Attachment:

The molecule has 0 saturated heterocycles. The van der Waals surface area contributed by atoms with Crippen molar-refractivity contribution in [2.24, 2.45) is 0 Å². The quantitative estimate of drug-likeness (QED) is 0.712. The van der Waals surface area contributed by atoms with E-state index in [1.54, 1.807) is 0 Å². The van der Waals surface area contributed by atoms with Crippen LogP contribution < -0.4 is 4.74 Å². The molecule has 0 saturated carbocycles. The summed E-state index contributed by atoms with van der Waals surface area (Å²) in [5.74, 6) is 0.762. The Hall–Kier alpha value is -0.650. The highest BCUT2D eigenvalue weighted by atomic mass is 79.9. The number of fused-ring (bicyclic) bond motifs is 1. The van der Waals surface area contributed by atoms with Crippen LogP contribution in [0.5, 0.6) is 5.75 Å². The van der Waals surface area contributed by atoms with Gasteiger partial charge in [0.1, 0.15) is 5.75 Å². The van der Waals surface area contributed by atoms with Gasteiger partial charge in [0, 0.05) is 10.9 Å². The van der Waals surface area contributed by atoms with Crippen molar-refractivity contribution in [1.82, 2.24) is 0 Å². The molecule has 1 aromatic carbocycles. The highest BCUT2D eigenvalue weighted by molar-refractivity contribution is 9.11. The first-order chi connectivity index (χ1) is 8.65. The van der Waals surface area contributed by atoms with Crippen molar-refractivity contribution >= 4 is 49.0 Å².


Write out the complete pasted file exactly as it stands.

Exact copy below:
The molecule has 0 saturated heterocycles. The van der Waals surface area contributed by atoms with Crippen molar-refractivity contribution in [2.24, 2.45) is 0 Å². The quantitative estimate of drug-likeness (QED) is 0.712. The van der Waals surface area contributed by atoms with E-state index in [1.54, 1.807) is 0 Å². The van der Waals surface area contributed by atoms with Crippen LogP contribution < -0.4 is 4.74 Å². The molecule has 0 saturated carbocycles. The summed E-state index contributed by atoms with van der Waals surface area (Å²) in [5.74, 6) is 0.762. The Hall–Kier alpha value is -0.650. The highest BCUT2D eigenvalue weighted by atomic mass is 79.9. The number of fused-ring (bicyclic) bond motifs is 1. The van der Waals surface area contributed by atoms with Crippen LogP contribution in [0.5, 0.6) is 5.75 Å². The van der Waals surface area contributed by atoms with Gasteiger partial charge in [0.1, 0.15) is 5.75 Å². The van der Waals surface area contributed by atoms with Gasteiger partial charge in [0, 0.05) is 10.9 Å². The van der Waals surface area contributed by atoms with Crippen molar-refractivity contribution in [1.82, 2.24) is 0 Å². The molecule has 1 aromatic carbocycles. The highest BCUT2D eigenvalue weighted by molar-refractivity contribution is 9.11. The first-order chi connectivity index (χ1) is 8.65. The van der Waals surface area contributed by atoms with Crippen molar-refractivity contribution >= 4 is 49.0 Å².